Russell T Davies thinks the BBC is headed for oblivion.

Russell T. Davies

Russell T. Davies

The 57-year-old screenwriter has suggested the broadcaster is under threat of becoming extinct following the rise and success of streaming platforms.

Appearing on 'The Gabby Roslin Podcast', he said: "The amount of author-owned, personal drama pieces that are being broadcast is 10 times the number than in the 60s. People say Play for Today was the height of television. We’re getting series like that every week now, not quite every week, but it’s in a glorious state. The state of the broadcasters is not so magnificent … I’ve given up fighting."

It comes after the former 'Doctor Who' writer previously warned that many broadcasters would face severe problems due to the coronavirus pandemic.

He suggested commercial channels won't be able to survive the pandemic as advertisers will cut back on their funding and allowing streaming giants to thrive.

Recalling the 2008 recession, he said: "We don’t know if we can show this episode of 'The Bill' tonight,’ [because] they were so short of advertisers and money. This recession is going to be even bigger and it’s going to affect the commercial channels hugely … and [the streamers] will start cutting back as well. We’ve got a Government that is morally and profoundly opposed to the BBC. Please don’t think they’ll change their minds about the BBC in this crisis."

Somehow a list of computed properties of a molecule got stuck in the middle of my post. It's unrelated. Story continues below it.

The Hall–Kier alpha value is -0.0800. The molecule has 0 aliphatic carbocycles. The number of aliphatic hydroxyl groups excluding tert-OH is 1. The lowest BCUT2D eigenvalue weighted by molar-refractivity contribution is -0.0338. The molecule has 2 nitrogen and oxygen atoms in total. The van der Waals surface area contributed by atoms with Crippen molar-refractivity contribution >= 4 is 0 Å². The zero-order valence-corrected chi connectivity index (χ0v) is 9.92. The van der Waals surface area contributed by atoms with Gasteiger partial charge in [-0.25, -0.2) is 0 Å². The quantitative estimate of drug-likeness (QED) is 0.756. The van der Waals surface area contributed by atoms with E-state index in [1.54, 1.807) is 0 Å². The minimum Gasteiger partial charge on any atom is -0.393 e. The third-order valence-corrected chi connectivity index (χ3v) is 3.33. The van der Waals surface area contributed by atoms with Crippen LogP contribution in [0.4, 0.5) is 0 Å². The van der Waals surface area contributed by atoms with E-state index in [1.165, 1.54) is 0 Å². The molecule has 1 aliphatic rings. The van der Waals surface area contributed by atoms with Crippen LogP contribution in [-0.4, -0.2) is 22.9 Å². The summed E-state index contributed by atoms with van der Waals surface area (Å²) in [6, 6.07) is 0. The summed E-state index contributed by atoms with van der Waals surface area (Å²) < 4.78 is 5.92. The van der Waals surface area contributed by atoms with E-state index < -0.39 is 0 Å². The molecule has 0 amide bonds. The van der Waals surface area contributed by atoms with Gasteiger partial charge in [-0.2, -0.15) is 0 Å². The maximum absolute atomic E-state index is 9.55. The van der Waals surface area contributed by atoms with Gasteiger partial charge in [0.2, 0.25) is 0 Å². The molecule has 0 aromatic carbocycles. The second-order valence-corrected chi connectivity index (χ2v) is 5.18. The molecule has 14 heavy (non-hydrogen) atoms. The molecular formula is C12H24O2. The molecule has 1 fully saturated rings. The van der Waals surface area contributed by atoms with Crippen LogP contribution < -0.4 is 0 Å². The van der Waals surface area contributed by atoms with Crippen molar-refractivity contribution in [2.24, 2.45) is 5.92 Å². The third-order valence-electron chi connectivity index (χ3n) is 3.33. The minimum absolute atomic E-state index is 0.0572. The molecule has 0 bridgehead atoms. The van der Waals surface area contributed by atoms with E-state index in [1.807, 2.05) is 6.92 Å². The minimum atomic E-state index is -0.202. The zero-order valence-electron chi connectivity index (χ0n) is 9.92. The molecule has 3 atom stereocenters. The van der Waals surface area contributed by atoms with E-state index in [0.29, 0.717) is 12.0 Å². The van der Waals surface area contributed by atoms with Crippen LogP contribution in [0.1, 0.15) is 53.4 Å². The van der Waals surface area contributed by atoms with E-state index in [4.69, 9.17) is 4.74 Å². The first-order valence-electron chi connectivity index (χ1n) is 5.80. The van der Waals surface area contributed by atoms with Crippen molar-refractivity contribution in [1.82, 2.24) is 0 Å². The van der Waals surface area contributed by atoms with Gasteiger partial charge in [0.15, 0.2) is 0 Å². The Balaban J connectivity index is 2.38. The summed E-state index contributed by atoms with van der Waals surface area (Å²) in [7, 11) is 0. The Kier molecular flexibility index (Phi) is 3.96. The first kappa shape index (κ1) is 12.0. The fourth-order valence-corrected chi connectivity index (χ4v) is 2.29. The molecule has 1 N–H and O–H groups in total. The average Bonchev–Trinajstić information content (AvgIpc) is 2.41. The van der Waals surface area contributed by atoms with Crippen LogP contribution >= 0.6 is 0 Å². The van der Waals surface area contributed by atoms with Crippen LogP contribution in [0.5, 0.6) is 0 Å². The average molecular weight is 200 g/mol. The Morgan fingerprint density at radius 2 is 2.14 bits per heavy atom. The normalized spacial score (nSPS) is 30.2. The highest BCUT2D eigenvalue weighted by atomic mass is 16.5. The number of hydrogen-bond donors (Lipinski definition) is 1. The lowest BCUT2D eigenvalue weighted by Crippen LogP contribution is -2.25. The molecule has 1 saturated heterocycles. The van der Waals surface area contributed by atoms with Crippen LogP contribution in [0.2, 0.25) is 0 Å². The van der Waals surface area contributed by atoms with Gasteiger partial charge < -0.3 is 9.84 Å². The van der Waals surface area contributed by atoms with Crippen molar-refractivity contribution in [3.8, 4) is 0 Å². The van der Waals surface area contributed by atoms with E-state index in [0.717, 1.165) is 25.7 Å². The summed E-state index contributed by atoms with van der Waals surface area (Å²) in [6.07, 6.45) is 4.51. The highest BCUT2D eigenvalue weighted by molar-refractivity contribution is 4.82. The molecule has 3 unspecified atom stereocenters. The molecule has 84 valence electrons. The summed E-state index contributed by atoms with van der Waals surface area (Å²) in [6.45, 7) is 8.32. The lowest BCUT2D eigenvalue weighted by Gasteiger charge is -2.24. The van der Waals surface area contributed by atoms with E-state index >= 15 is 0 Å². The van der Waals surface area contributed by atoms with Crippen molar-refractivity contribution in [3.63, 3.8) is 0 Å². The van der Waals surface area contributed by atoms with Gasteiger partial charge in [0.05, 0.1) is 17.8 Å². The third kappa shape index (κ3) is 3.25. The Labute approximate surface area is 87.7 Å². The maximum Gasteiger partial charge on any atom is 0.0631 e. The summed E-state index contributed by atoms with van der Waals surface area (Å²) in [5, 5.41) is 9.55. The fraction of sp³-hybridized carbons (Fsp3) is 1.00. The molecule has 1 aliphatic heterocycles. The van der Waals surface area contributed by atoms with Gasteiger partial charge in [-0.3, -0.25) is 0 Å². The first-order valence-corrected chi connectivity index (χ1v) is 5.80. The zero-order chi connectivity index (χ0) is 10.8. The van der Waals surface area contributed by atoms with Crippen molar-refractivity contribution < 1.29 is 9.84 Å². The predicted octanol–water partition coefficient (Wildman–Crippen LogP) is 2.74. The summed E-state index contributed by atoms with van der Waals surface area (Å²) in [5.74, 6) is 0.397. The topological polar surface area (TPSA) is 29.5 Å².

Russell criticised the government for slashing funding to the BBC that saw a licence fee freeze cutting 20% from budgets.

He said: "We all forgot how clever the Tories are, that's the start. We're all falling for how comic they are: the comedy of the coalition; Clegg and Cameron beside the hospital bed. They're fooling us into thinking they're funny – but they're not, they're viciously clever people. And who can complain when they introduce massive austerity measures and then, 'Oh, by the way, we're crippling the BBC at the same time'. Because of course we're manning the barricades for the hospitals, the children, for food – never mind television."